Stubble burns, farmers from Haryana say they have no option
Several farmers with small land holdings (less than one acre) said the government reached out to them to create awareness about the ill-effects of stubble burning, but added that no real alternatives were offered to them.Updated: Oct 02, 2020, 00:29 IST
Sukhi Ram, 36, a farmer in Chanarthal Village in Haryana’s Kurukshetra district, hired three workers to harvest his paddy crop and separate the chaff. It took him two days to finish harvesting, and another five days for the crop residue to dry up completely so that it could be set ablaze.
Ram, who tills 500 square metres of land (0.124 acres), is aware of the controversy over the burning of crop residue, and its environmental impacts. But for someone with such a small land holding, using stubble removing machines is not a financially viable option, he says.
“I have a transport business on the side, which took a major hit during the Covid-19 lockdown. Even if that was not the case, for farmers like me, who do not own a lot of land, hiring machines for removing stubble is not a very favourable option. We might shift if the government comes up with a better alternative,” Ram said.
HT travelled in villages across Kurukshetra, Karnal and Kaithal districts -- areas from where the maximum number of stubble burning cases are reported every year in Haryana.
Several farmers with small land holdings (less than one acre) said the government reached out to them to create awareness about the ill-effects of stubble burning, but added that no real alternatives were offered to them.
Haryana government officials said though they expect the instances of farm fires to be fewer this year compared to the previous year due to the easy availability of stubble removal machines such as Happy Seeder and Super Seeder, they agreed that several small farmers are already burning the residue in their fields.
“We have reached out to the farmers to make buying and hiring machines easy and affordable for them, but for farmers with small land holdings, the machines are basically useless. For them, burning is a cheaper option than availing of the government subsidy ,” said a Kurukshetra administration official.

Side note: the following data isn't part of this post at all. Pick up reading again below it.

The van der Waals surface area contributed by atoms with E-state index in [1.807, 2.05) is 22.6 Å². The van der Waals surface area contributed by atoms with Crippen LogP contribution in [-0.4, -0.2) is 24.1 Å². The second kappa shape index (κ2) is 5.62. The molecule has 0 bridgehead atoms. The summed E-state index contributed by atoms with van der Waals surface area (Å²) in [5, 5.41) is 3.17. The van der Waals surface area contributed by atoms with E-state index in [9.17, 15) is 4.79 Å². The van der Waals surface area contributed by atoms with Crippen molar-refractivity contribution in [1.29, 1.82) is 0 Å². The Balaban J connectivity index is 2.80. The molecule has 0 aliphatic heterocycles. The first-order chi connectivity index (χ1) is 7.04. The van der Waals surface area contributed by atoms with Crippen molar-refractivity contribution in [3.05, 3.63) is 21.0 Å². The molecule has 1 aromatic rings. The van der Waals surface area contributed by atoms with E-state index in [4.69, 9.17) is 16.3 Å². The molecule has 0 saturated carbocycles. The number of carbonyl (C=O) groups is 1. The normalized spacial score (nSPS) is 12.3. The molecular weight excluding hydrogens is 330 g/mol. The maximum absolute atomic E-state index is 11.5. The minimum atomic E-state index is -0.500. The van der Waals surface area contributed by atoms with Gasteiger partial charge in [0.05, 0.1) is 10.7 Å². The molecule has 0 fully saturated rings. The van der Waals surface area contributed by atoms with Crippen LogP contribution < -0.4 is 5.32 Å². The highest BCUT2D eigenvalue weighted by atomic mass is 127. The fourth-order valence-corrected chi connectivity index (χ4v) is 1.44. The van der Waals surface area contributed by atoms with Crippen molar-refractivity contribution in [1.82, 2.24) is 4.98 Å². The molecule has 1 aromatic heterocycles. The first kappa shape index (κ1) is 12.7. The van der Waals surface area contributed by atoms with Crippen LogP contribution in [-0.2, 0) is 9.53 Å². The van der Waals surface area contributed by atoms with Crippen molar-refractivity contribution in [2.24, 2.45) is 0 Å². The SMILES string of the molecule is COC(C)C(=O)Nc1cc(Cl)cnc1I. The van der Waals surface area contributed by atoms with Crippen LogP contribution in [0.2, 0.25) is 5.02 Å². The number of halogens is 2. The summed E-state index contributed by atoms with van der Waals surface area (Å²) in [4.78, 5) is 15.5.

Delhi government data shows that last year stubble burning accounted for 44% of the city’s air pollution -- an annual problem that plunges the city into a health emergency in the winter months, making it one of the most polluted cities in the world.
Experts say besides causing air pollution, burning stubble also affects the fertility of the soil as it causes loss of nitrogen, sulphur, potassium and bacteriological content of the soil.
Latest data by the Haryana State Pollution Control Board (HSPCB) shows that between September 25 and September 29, 120 incidents of crop stubble burning were recorded in the state.
Most of these fires were reported from Karnal, Kaithal, Kurukshetra, Fatehabad and Ambala districts.
“We are keeping a close watch on these fires, but over the last few years we have seen that the numbers have consistently gone down and we are expecting that this year too, the number of farm fires will be less compared to last year,” said S Narayanan, member secretary, HSPCB.
Last year, 6,364 stubble burning cases were reported from the state as compared to 10, 288 in 2018. With 12.50 lakh hectares under paddy, Haryana is the second biggest producer of paddy waste in the country, after neighbouring Punjab.
To reduce the incidents of stubble burning, the state last year set up 2,879 custom hiring centres, which provided as many as 15,928 stubble removal machines to farmers. This year, its target is to provide 2,741 machines, including 791 straw balers.
Karamvir Singh, the village head from Chochra in Karnal district, said while the village panchayats are working towards providing easy access to machines at a subsidised rate to farmers, unless moving away from burning is incentivised, the practice cannot be stopped completely.
“Currently, all that a farmer needs to get rid of stubble is a match box. Therefore, unless there is monetary incentive to encourage him to shift, no amount of awareness will be able to stop this practice,” said Singh.
The Supreme Court last year directed the Haryana, Punjab and Uttar Pradesh governments to give ₹100 per quintal for non-basmati produce as incentives to farmers who are not burning their stubble. The apex court also ordered the three states to bear the operational cost of hiring of machines for handling the agricultural residue on behalf of marginal and small farmers.
Most farmers in the districts of Karnal, Kaithal and Kurukshetra, however, said the incentive was yet to be distributed.
An official in Haryana chief secretary’s office said, “All district officials have been directed to make sure that machines are made available to farmers, especially the small and marginalised farmers, at very nominal rates. We are also working towards providing monetary incentives to them,” an official from the CS office said.
Satellite imagery by National Aeronautics and Space Administration (NASA) shows that the number of fires seen over Haryana has increased over the last one week.
“More fires have started appearing in Haryana over the past few days, whereas the numbers are lower in Punjab compared to the last week,” said Pawan Gupta, research scientist at the Goddard Earth Sciences Technology and Research (GESTAR), Universities Space Research Association.